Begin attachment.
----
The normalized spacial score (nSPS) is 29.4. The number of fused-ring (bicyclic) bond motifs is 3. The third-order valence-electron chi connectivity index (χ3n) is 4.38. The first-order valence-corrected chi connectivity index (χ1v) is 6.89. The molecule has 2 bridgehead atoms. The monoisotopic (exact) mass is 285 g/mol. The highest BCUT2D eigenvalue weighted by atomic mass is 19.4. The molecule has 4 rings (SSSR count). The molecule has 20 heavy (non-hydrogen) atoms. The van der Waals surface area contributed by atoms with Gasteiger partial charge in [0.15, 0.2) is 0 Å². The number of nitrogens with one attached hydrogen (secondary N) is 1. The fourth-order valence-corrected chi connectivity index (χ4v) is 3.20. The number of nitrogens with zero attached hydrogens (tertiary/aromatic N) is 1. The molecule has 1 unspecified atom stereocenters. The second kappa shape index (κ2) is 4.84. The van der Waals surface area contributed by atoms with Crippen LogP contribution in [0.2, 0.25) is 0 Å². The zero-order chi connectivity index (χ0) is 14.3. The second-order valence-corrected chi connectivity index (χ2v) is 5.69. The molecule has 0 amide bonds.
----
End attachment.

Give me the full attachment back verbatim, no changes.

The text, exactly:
The normalized spacial score (nSPS) is 29.4. The number of fused-ring (bicyclic) bond motifs is 3. The third-order valence-electron chi connectivity index (χ3n) is 4.38. The first-order valence-corrected chi connectivity index (χ1v) is 6.89. The molecule has 2 bridgehead atoms. The monoisotopic (exact) mass is 285 g/mol. The highest BCUT2D eigenvalue weighted by atomic mass is 19.4. The molecule has 4 rings (SSSR count). The molecule has 20 heavy (non-hydrogen) atoms. The van der Waals surface area contributed by atoms with Gasteiger partial charge in [0.15, 0.2) is 0 Å². The number of nitrogens with one attached hydrogen (secondary N) is 1. The fourth-order valence-corrected chi connectivity index (χ4v) is 3.20. The number of nitrogens with zero attached hydrogens (tertiary/aromatic N) is 1. The molecule has 1 unspecified atom stereocenters. The second kappa shape index (κ2) is 4.84. The van der Waals surface area contributed by atoms with Crippen LogP contribution in [0.2, 0.25) is 0 Å². The zero-order chi connectivity index (χ0) is 14.3. The second-order valence-corrected chi connectivity index (χ2v) is 5.69. The molecule has 0 amide bonds.